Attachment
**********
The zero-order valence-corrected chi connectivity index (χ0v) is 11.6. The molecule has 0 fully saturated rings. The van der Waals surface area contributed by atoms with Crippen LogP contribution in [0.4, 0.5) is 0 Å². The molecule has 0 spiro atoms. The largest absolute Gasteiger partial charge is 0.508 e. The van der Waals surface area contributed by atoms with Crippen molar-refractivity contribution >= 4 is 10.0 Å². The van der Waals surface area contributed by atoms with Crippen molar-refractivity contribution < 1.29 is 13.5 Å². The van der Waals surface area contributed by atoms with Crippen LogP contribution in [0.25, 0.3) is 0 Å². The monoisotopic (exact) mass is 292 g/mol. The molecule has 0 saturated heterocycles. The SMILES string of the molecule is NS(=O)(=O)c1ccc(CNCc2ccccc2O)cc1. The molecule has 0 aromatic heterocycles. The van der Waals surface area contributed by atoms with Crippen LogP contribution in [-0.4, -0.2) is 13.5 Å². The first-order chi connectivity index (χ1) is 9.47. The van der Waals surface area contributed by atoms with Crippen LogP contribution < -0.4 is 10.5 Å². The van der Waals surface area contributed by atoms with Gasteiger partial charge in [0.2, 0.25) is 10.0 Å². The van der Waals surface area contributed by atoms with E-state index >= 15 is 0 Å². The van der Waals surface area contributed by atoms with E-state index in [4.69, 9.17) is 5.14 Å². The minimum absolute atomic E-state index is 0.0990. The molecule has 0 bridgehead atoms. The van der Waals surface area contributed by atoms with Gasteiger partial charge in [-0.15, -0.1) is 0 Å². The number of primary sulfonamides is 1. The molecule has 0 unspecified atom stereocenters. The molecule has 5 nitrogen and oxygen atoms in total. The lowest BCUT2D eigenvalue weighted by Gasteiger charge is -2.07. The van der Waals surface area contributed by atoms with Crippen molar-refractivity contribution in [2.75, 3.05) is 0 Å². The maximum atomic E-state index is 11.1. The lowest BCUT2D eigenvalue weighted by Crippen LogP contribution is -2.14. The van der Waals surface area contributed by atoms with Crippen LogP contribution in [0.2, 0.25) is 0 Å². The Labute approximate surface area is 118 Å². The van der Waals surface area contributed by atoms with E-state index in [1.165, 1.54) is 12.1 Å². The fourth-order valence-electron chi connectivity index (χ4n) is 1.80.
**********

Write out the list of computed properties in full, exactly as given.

The zero-order valence-corrected chi connectivity index (χ0v) is 11.6. The molecule has 0 fully saturated rings. The van der Waals surface area contributed by atoms with Crippen LogP contribution in [0.4, 0.5) is 0 Å². The molecule has 0 spiro atoms. The largest absolute Gasteiger partial charge is 0.508 e. The van der Waals surface area contributed by atoms with Crippen molar-refractivity contribution >= 4 is 10.0 Å². The van der Waals surface area contributed by atoms with Crippen molar-refractivity contribution < 1.29 is 13.5 Å². The van der Waals surface area contributed by atoms with Crippen LogP contribution in [0.25, 0.3) is 0 Å². The monoisotopic (exact) mass is 292 g/mol. The molecule has 0 saturated heterocycles. The SMILES string of the molecule is NS(=O)(=O)c1ccc(CNCc2ccccc2O)cc1. The molecule has 0 aromatic heterocycles. The van der Waals surface area contributed by atoms with Crippen LogP contribution in [-0.4, -0.2) is 13.5 Å². The first-order chi connectivity index (χ1) is 9.47. The van der Waals surface area contributed by atoms with Crippen LogP contribution < -0.4 is 10.5 Å². The van der Waals surface area contributed by atoms with Gasteiger partial charge in [0.2, 0.25) is 10.0 Å². The van der Waals surface area contributed by atoms with E-state index >= 15 is 0 Å². The van der Waals surface area contributed by atoms with E-state index in [4.69, 9.17) is 5.14 Å². The minimum absolute atomic E-state index is 0.0990. The molecule has 0 bridgehead atoms. The van der Waals surface area contributed by atoms with Gasteiger partial charge in [-0.15, -0.1) is 0 Å². The number of primary sulfonamides is 1. The molecule has 0 unspecified atom stereocenters. The molecule has 5 nitrogen and oxygen atoms in total. The lowest BCUT2D eigenvalue weighted by Gasteiger charge is -2.07. The van der Waals surface area contributed by atoms with Crippen molar-refractivity contribution in [2.75, 3.05) is 0 Å². The maximum atomic E-state index is 11.1. The lowest BCUT2D eigenvalue weighted by Crippen LogP contribution is -2.14. The van der Waals surface area contributed by atoms with Crippen LogP contribution in [0.2, 0.25) is 0 Å². The Labute approximate surface area is 118 Å². The van der Waals surface area contributed by atoms with E-state index in [1.165, 1.54) is 12.1 Å². The fourth-order valence-electron chi connectivity index (χ4n) is 1.80.